What is Writing Talent?

My friend Michael Reynolds suggested that I blog on “what is writing talent from an editor’s perspective?”

Wow. That’s harder to answer that you might imagine, but I’ll give it a try. First, let me stipulate that the operative words in the question are “from an editor’s perspective.”

Good editors acquire books based on what they believe will sell to their market. Publishers (even within CBA) are different. Some publishers do very well with contemporary suspense (Zondervan, B&H). Others do well with historical romance (Harvest House, Bethany House). Some specialize in a very limited genre—such as Jeff Gerke’s Marcher Lord Press. Jeff publishes speculative fiction—and thank God he does. If it weren’t for Marcher Lord, several very fine books would likely remain unpublished. The extent to which any publisher is successful is largely dependent on offering books in the marketplace by authors to which readers will repeatedly return. Unfortunately this can mean that if and when a publisher ventures out into a new and untested genre (for their market) or with a new and unknown author, it doesn’t always work out the way the publisher would like, no matter how well-written the book is. I often reject a manuscript with the words, “this is well-written, but does not reach our market.”

The challenge for any good publisher—in my opinion—is to continue to successfully publish to their core market of readers, while gently reaching out with quality fiction into new areas. To take an example, let’s look at the current (and longlasting) fascination with Amish fiction. We, along with several other fine publishers, have found some very talented authors who can write well in this popular genre. But ten years ago, Amish fiction wasn’t the phenomenon it is today. And ten years from now, it will likely have waned. So the trick—for both editors and authors—is to publish what readers currently want, but always keep our editorial antenna up in an effort to gauge what readers will want next.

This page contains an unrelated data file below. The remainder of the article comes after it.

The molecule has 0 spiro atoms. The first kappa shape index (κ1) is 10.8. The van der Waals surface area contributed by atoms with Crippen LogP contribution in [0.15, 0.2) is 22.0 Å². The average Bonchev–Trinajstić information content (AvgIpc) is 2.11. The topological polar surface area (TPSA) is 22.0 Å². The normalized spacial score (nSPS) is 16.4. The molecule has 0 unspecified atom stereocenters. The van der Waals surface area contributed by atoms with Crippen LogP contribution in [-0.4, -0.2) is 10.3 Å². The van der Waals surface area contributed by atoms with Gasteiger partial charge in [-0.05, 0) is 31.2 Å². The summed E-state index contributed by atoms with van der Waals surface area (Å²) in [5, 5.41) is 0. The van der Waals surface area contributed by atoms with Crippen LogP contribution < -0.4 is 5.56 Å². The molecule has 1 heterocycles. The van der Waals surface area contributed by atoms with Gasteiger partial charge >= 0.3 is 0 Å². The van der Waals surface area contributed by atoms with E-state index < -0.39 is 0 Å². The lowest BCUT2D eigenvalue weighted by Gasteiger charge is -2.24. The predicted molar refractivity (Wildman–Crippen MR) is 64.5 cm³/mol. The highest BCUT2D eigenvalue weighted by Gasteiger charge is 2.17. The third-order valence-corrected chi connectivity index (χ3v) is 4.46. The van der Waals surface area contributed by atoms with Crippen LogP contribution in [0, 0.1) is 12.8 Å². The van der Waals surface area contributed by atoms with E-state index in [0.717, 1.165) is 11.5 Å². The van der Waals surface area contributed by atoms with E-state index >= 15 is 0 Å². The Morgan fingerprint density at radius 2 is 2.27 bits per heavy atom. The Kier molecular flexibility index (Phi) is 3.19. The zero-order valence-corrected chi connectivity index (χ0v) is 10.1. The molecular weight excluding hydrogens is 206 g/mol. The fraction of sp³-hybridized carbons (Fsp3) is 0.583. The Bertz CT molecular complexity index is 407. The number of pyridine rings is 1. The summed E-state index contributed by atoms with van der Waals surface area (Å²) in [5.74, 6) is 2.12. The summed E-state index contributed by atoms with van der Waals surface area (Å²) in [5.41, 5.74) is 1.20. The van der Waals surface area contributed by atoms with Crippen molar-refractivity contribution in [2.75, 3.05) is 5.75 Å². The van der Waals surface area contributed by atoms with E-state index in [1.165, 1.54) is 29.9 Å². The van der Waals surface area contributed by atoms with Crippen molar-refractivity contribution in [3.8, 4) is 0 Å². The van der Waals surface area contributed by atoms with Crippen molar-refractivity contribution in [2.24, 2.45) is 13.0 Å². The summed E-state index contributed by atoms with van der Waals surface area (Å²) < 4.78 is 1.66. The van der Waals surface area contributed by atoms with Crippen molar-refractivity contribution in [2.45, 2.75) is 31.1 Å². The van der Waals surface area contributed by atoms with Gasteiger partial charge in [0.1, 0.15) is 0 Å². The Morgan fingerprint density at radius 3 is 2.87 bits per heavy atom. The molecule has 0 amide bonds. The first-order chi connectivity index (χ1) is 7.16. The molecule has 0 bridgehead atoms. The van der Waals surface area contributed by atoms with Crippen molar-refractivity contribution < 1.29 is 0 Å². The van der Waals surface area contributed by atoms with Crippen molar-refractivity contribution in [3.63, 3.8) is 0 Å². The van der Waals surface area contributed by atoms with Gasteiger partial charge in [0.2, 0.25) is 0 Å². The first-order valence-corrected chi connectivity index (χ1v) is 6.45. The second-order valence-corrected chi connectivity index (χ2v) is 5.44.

I would define talent then as the ability to

1) discern the current reading tastes of fiction buyers

2) as accurately as possible predict the reading tastes of fiction buyers three years from now

3) write compelling stories in those genres

Earlier I said the key words were “from an editor’s perspective.” All I’ve written above is relevant to that. But from a personal standpoint—as an editor who is also a reader—I think talent is the ability to create a world that I , Nick Harrison, would enjoy living in for several hours. Part of that is, of course, introducing me to characters I’m willing to follow through 200+ pages of their lives.

Happily, sometimes the two worlds (my life as and editor and my life as a reader) overlap. I do personally enjoy the books I edit. I take it very hard when a book I’ve acquired and edited does not find its place on bestseller lists and, instead, sells poorly. (Thankfully, that doesn’t happen too often). Often, I’m sorry to say, these are the books that are very well written, but are not specific to a popular genre. So in that respect, talent in writing is not enough. Sometimes the best-written books do not sell well. That’s just the way it is. It makes me mad, but what can I do about it?